Wyatt’s Fort

Theatrical Release: June 1, 2020
Wyatt’s Fort
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faith
integrity
sex
language
violence
drugs
nudity
other

Synopsis

This charming and educational series centers around Wyatt, a precocious 5-year old, and his two best friends, Howsham and Desmond. This unusual trio experiences all kinds of crazy adventures within the mysterious world residing in Wyatt’s tent fort. Even though they regularly find themselves in perilous situations, they always see it through to the end with a little help from their friends in the fort and the Book of Illumination.

Dove Review

Wyatt is totally bored–no one to play with, no interesting toys. Wisely, his mom suggests he explore his imagination. Wyatt is surprised to experience the tent in his room suddenly give way to a super cool fort–Wyatt’s Fort! Wyatt ventures in and is soon waylaid by a new hairy friend, Hershem, as he expands on the wonders of Wyatt’s Fort, a place of “infinite possibilities.” The fort has even given Wyatt his own catchy theme song! Hershem continues. The rule: guard the Jewel of Light from the villain. The villain: Grimhilt, a seesaw-eyed evil doer ready to kaboom the world- HAHAAAA! And what would a boys’ fort be without an intruding, yappy little pest? Emma: little sister. These, and about a dozen other crazy, colorful, Muppet-style characters, proceed to take us through story after story, generally focusing on moral lessons, teaching directly from the Bible. Too bad it’s simply referred to as “The Book of Illumination,” but because the stories are popular OT accounts of familiar people, it’s apparent where the lessons originate.

Each episode of Wyatt’s Fort is cleverly layered, seamlessly blending the children’s moral lesson, with humorous lines which elicit a cackle from older viewers. Wyatt is usually challenged with making the right decision. That’s where The Book of Illumination comes in. Getting there is the fun part as Wyatt is transported through portals and adventures in search of what he needs to save the day. Supported by biblical teaching, Wyatt learns lessons that encourage obedience to parents, loving less desirable people, and trusting God in uncertain situations. The episodes are amusingly relatable and relevant, like the one featuring dopey Desmond’s addiction to coca-bocamooka-lattes from Grimlucks, a clandestine cover for the evil Grimhilt. But Wyatt doesn’t notice because he’s found a ‘Wisen Watch’ which has entranced him, zapping his attention span and emitting Emma warnings like “Hashtag: Emergency! Run for your life!” “Plot twist.”, says Desmond’s coffee-seeking sock puppet.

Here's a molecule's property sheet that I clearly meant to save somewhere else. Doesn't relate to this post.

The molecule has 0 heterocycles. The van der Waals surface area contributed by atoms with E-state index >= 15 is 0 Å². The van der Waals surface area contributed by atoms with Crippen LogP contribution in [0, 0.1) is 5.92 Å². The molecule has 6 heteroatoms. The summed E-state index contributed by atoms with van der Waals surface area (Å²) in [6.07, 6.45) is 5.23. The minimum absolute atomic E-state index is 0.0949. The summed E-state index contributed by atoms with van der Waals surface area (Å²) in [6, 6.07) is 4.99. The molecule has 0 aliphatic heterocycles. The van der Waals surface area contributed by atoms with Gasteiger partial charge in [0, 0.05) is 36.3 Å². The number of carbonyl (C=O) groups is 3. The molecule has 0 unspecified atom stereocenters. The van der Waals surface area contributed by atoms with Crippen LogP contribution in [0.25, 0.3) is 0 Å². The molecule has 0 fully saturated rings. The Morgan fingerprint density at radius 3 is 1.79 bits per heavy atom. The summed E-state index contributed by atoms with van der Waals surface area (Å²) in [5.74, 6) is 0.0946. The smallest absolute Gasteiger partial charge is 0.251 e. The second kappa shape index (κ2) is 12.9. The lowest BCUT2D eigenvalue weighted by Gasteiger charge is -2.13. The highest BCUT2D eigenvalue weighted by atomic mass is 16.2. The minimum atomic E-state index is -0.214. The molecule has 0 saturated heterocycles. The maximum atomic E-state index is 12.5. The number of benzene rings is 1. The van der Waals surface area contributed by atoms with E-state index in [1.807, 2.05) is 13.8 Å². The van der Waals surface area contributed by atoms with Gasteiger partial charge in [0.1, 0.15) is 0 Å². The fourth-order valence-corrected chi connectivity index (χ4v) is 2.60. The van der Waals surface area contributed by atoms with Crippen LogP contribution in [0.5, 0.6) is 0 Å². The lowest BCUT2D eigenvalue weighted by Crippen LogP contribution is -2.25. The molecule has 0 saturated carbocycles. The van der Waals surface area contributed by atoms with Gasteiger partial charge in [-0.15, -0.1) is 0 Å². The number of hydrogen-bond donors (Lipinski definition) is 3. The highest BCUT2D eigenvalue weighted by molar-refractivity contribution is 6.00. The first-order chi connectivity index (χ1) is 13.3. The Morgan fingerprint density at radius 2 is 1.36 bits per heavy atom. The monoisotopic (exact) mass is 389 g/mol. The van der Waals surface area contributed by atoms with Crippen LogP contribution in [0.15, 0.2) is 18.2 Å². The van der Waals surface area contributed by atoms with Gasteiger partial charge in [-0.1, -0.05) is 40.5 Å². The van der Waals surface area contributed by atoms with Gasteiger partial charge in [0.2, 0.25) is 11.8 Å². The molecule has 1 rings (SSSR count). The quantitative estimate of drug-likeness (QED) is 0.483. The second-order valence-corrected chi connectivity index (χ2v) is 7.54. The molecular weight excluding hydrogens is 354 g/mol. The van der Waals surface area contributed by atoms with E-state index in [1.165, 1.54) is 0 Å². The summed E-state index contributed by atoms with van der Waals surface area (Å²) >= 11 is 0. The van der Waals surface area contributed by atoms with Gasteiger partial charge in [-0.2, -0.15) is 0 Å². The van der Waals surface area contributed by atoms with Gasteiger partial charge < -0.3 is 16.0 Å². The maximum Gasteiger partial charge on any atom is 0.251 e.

Chason Laing brings us a well-produced, humorous, imaginative show with sets, props, characters, and themes that easily rival Sesame Street. Minor characters such as Hadley the Poet are also enjoyably rich. Even if he has no hands… Ultimately, Wyatt’s Fort offers the entire family an appreciated choice in children’s entertainment and Dove is happy to award Wyatt’s Fort the All Ages seal of Approval.

The Dove Take:

Chason Laing’s Wyatt’s Fort offers the whole family a Bible-based alternative to Sesame Street, as they enjoy colorful, diverse Muppet-style characters learning godly lessons in a fun and imaginative setting.

Content Description

Faith: Moral lessons from OT stories; no NT Gospel
Integrity: Wyatt always learns a moral lesson, and acts upon that lesson.
Sex: None
Language: None
Violence: None
Drugs: None
Nudity: None
Other: Production quality is very good. The Bible is referred to as “The Book ofIllumination”

Info

Company: BMG-Global
Writer: Chason Laing
Director: Chason Laing
Genre: Children
Runtime: 285 min.
Industry Rating: TV-Y
Reviewer: Stephanie W.